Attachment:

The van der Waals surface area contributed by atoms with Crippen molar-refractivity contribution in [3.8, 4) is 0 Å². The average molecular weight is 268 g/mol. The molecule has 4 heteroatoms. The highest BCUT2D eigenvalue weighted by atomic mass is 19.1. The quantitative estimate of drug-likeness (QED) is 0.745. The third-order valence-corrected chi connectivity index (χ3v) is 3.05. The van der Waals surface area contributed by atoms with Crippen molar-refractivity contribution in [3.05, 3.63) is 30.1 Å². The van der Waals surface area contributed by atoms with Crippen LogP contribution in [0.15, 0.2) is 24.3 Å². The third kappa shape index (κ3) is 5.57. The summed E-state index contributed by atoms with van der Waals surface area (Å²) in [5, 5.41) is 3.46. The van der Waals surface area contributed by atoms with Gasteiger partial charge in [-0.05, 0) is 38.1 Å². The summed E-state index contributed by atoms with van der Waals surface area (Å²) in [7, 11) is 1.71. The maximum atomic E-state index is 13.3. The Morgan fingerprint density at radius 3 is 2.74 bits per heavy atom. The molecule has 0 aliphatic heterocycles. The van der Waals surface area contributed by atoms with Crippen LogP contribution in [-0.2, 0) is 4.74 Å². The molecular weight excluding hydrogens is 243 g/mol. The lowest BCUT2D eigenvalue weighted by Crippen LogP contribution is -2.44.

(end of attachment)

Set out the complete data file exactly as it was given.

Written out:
The van der Waals surface area contributed by atoms with Crippen molar-refractivity contribution in [3.8, 4) is 0 Å². The average molecular weight is 268 g/mol. The molecule has 4 heteroatoms. The highest BCUT2D eigenvalue weighted by atomic mass is 19.1. The quantitative estimate of drug-likeness (QED) is 0.745. The third-order valence-corrected chi connectivity index (χ3v) is 3.05. The van der Waals surface area contributed by atoms with Crippen molar-refractivity contribution in [3.05, 3.63) is 30.1 Å². The van der Waals surface area contributed by atoms with Crippen LogP contribution in [0.15, 0.2) is 24.3 Å². The third kappa shape index (κ3) is 5.57. The summed E-state index contributed by atoms with van der Waals surface area (Å²) in [5, 5.41) is 3.46. The van der Waals surface area contributed by atoms with Gasteiger partial charge in [-0.05, 0) is 38.1 Å². The summed E-state index contributed by atoms with van der Waals surface area (Å²) in [7, 11) is 1.71. The maximum atomic E-state index is 13.3. The Morgan fingerprint density at radius 3 is 2.74 bits per heavy atom. The molecule has 0 aliphatic heterocycles. The van der Waals surface area contributed by atoms with Crippen LogP contribution in [-0.2, 0) is 4.74 Å². The molecular weight excluding hydrogens is 243 g/mol. The lowest BCUT2D eigenvalue weighted by Crippen LogP contribution is -2.44.